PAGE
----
The Risk Alert noted  some key deficiencies identified by EXAMS staff:

     A. Identification of access persons

EXAMS staff observed that advisers Code of Ethics did define “access person” or accurately reflect which employees are considered access persons. Additionally, advisers did not identify and supervise certain employees as access persons in accordance with the Code of Ethics Rule.

      B. Access persons did not obtain required pre-approval for certain investments

EXAMS staff observed adviser access persons purchase ownership in initial public offerings and limited offerings without requisite pre-approval. Additionally, EXAMS observed that advisers did not include a provision in their code of ethics requiring access persons to obtain pre-approval before directly or indirectly acquiring any interests in an initial public offering or limited offering.

      C. Personal Securities Transactions and Holdings

EXAMS observed instances where advisers could not produce records of supervisory review of access persons holdings and transactions and where their policies and procedures did not include a framework assigning the CCO’s reporting to another member of the adviser – effectively permitting the CCO to self-review his/her own holding and transaction reports.

EXAMS also noted instances where the holdings and/or transaction reports were not submitted by access persons, the adviser’s code of ethics did not include provisions requiring access persons to submit reports, or the reports were not submitted within the timeframes reflected in the Code of Ethics Rule.

     D. Written acknowledgement of receipt of the code and any amendments

It is important to acknowledge that the Risk Alert calls attention to instances where observed instances where supervised persons were not provided with a copy of the code of ethics or did not provide written acknowledgement of their receipt of the code of ethics to the adviser.

The New Marketing Rule

In the EXAMS Risk Alert dated September 19, 2022, EXAMS called attention to the new marketing rule for advisers.[3] On December 22, 2020, the SEC adopted amendments to Rule 206(4)-1 under the Investment Advisers Act of 1940 (“Advisers Act”) to modernize rules that govern the adviser’s marketing efforts and payments to solicitors. With a compliance date of November 4, 2022, any advertisements disseminated on or after the November 4, 2022 are subject to the new Marketing Rule standards.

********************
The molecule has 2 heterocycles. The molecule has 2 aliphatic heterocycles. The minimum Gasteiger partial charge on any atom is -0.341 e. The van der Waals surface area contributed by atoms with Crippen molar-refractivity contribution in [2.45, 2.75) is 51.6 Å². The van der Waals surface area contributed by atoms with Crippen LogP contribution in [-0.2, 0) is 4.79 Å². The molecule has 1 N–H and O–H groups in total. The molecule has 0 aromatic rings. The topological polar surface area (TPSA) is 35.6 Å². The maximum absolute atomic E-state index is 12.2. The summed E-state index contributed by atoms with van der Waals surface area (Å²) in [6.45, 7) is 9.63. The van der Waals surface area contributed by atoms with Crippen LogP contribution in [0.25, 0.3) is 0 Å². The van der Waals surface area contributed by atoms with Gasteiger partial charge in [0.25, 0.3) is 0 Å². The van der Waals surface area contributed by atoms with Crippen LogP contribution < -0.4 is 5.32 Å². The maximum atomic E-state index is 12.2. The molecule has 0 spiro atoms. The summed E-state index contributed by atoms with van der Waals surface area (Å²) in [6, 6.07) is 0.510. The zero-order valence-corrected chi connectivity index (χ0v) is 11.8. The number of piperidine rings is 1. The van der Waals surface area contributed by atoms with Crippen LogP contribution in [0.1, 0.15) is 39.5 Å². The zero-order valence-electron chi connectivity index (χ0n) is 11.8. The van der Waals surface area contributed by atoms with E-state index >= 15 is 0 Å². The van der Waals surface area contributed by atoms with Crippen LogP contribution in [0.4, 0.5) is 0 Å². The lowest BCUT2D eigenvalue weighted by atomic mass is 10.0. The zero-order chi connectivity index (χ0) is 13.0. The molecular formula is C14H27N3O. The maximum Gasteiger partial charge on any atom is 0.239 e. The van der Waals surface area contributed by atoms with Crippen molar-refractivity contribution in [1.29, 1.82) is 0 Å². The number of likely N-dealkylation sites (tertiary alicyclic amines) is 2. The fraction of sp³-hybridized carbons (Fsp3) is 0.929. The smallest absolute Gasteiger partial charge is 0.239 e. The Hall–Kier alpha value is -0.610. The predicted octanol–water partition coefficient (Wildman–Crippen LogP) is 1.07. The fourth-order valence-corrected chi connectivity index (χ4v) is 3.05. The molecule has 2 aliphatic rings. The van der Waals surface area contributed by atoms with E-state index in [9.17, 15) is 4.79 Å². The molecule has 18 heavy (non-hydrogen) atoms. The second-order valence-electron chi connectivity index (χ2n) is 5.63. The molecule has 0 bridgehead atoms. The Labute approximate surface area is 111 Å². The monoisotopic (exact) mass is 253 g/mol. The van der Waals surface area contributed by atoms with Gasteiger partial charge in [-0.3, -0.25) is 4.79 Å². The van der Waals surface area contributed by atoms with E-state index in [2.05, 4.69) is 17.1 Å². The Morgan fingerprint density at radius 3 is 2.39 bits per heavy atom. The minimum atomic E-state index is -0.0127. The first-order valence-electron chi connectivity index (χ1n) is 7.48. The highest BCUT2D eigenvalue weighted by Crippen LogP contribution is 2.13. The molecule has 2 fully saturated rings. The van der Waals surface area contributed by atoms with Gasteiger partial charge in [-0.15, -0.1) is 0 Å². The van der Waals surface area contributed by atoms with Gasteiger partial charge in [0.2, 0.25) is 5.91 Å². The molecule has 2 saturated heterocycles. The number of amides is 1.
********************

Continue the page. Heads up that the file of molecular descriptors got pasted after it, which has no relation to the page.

Specifically, this Risk Alert called attention for the need of advisers to review and possibly revise their written policies and procedures to ensure they are reasonably designed to prevent violations of the New Marketing Rule by the advisers and their supervised persons. Similarly, the Risk Alert highlighted the need for advisers to “to make and keep certain records, such as records of all advertisements they disseminate, including certain internal working papers, performance related information, and documentation for oral advertisements, testimonials, and endorsements.”[4]

The Risk Alert also provided four (4) areas that would be reviewed through the SEC’s examination process, including: (1) review of Policies and Procedures, (2) review of the Substantiation Requirement, (3) review of Performance Advertising Requirements, and (4) review of Books and Records.

     A. Policies and Procedures

The SEC has made it clear that they expect and will examine advisers to have adopted and implemented written policies and procedures that are reasonably designed to prevent violations of the New Marketing Rule. In the rule’s Adopting Release, the SEC stated that these policies and procedures “…should include objective and testable means reasonably designed to prevent violations….” Some objective and testable means could include (1) conducting an internal pre-review and approval of advertisements, (2) reviewing a sample of advertisements based on risk, or (3) pre-approving templates.

     B. Substantiation Requirement